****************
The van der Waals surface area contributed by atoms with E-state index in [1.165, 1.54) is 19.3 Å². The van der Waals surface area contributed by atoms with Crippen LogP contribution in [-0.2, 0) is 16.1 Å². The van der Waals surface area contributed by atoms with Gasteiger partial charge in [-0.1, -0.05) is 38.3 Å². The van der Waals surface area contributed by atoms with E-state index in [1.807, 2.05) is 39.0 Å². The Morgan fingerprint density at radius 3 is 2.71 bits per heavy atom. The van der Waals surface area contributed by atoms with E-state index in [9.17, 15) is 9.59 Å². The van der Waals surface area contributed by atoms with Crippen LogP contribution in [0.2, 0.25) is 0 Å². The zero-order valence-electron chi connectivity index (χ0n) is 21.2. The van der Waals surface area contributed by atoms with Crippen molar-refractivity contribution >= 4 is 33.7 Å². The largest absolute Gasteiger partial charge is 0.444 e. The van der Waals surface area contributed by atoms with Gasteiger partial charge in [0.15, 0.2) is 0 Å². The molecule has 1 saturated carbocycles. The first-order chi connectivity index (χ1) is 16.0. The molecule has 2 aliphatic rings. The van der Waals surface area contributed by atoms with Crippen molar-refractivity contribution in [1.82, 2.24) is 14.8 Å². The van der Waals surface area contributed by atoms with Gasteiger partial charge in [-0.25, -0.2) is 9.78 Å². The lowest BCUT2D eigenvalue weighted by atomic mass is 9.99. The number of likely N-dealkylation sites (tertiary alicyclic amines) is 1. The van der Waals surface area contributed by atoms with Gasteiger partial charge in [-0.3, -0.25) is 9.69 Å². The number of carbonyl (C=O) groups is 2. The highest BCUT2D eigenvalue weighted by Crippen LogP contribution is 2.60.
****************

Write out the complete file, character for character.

The van der Waals surface area contributed by atoms with E-state index in [1.165, 1.54) is 19.3 Å². The van der Waals surface area contributed by atoms with Crippen LogP contribution in [-0.2, 0) is 16.1 Å². The van der Waals surface area contributed by atoms with Gasteiger partial charge in [-0.1, -0.05) is 38.3 Å². The van der Waals surface area contributed by atoms with E-state index in [1.807, 2.05) is 39.0 Å². The Morgan fingerprint density at radius 3 is 2.71 bits per heavy atom. The van der Waals surface area contributed by atoms with E-state index in [9.17, 15) is 9.59 Å². The van der Waals surface area contributed by atoms with Crippen LogP contribution in [0.2, 0.25) is 0 Å². The zero-order valence-electron chi connectivity index (χ0n) is 21.2. The van der Waals surface area contributed by atoms with Crippen molar-refractivity contribution >= 4 is 33.7 Å². The largest absolute Gasteiger partial charge is 0.444 e. The van der Waals surface area contributed by atoms with Gasteiger partial charge in [0.15, 0.2) is 0 Å². The molecule has 1 saturated carbocycles. The first-order chi connectivity index (χ1) is 16.0. The molecule has 2 aliphatic rings. The van der Waals surface area contributed by atoms with Crippen molar-refractivity contribution in [1.82, 2.24) is 14.8 Å². The van der Waals surface area contributed by atoms with Gasteiger partial charge in [-0.25, -0.2) is 9.78 Å². The lowest BCUT2D eigenvalue weighted by atomic mass is 9.99. The number of likely N-dealkylation sites (tertiary alicyclic amines) is 1. The van der Waals surface area contributed by atoms with Gasteiger partial charge in [-0.3, -0.25) is 9.69 Å². The number of carbonyl (C=O) groups is 2. The highest BCUT2D eigenvalue weighted by Crippen LogP contribution is 2.60.